In October 2011 SPACE.com reporter Clara Moskowitz toured Spaceport America, a new commercial space launching ground under construction in the Southern New Mexico desert.
Driving toward the spaceport, the hangar with its shell-like roof and a nearby dome building seem to blend into the scenery.
A building in the town of Truth or Consequences, the nearest population center to the isolated spaceport.
First stop: the terminal hangar, the focal point of the $209 million facility.
The hangar was dedicated this month by Sir Richard Branson, whose Virgin Galactic is the anchor tenant of Spaceport America. Virgin Galactic plans to launch a fleet of suborbital space planes called SpaceShipTwo from here.
Spaceport America officials plan to finish construction of this central building in 2012.
The dome-shaped Spaceport Operations Center will house offices and Mission Control.
Mission Controllers will watch flights out of the windows from the "eyebrow" feature on the right side of the building.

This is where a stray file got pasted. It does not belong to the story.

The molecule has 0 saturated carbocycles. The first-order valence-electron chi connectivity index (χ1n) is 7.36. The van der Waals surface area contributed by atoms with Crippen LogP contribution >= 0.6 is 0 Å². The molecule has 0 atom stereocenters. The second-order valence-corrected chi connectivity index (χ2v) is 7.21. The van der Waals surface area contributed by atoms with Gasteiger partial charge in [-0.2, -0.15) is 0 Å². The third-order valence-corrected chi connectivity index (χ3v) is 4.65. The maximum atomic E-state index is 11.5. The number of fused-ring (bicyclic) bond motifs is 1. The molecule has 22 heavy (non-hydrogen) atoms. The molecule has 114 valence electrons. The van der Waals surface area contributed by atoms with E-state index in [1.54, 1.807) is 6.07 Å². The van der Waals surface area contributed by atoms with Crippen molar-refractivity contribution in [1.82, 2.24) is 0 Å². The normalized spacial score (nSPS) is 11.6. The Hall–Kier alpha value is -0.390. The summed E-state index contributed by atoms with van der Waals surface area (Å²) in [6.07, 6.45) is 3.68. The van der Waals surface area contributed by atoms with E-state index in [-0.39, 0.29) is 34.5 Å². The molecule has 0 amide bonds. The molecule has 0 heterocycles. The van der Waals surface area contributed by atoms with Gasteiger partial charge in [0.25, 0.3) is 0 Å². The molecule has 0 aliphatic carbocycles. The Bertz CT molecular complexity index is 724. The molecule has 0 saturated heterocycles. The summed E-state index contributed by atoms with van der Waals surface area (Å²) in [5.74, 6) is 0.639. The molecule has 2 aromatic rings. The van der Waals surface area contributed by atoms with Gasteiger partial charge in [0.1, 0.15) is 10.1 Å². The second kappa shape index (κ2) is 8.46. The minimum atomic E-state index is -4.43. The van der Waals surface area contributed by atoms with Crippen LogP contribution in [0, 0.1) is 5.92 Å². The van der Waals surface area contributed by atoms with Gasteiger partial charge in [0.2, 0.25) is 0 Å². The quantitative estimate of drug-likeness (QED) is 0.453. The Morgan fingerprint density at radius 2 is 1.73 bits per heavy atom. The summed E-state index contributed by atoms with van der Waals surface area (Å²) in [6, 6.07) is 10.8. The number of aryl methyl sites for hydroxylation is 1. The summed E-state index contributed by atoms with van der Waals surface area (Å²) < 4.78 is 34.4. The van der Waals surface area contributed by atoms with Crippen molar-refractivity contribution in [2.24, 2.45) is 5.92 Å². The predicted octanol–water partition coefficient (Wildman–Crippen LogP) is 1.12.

The spaceport also includes a 2-mile long (3.2 km), and 200-foot-wide (61 meter) runway for space planes to launch and land on.
The runway is named after former New Mexico governor Bill Richardson, who was instrumental in getting the Spaceport America project started.
New Mexico's dry and clear weather is a major selling point for the spaceport.
The main hangar will fit up to six of Virgin Galactic's SpaceShipTwo vehicles, and two of its WhiteKnightTwo motherships.
The hangar includes glass and pre-weathered metal, which was oxidized for a rusty look to harmonize with the desert.
Virgin Galactic offices will also be located in this central space, which will have areas for astronauts as well as friends and family.
A high balcony will offer exceptional views of takeoff and landing.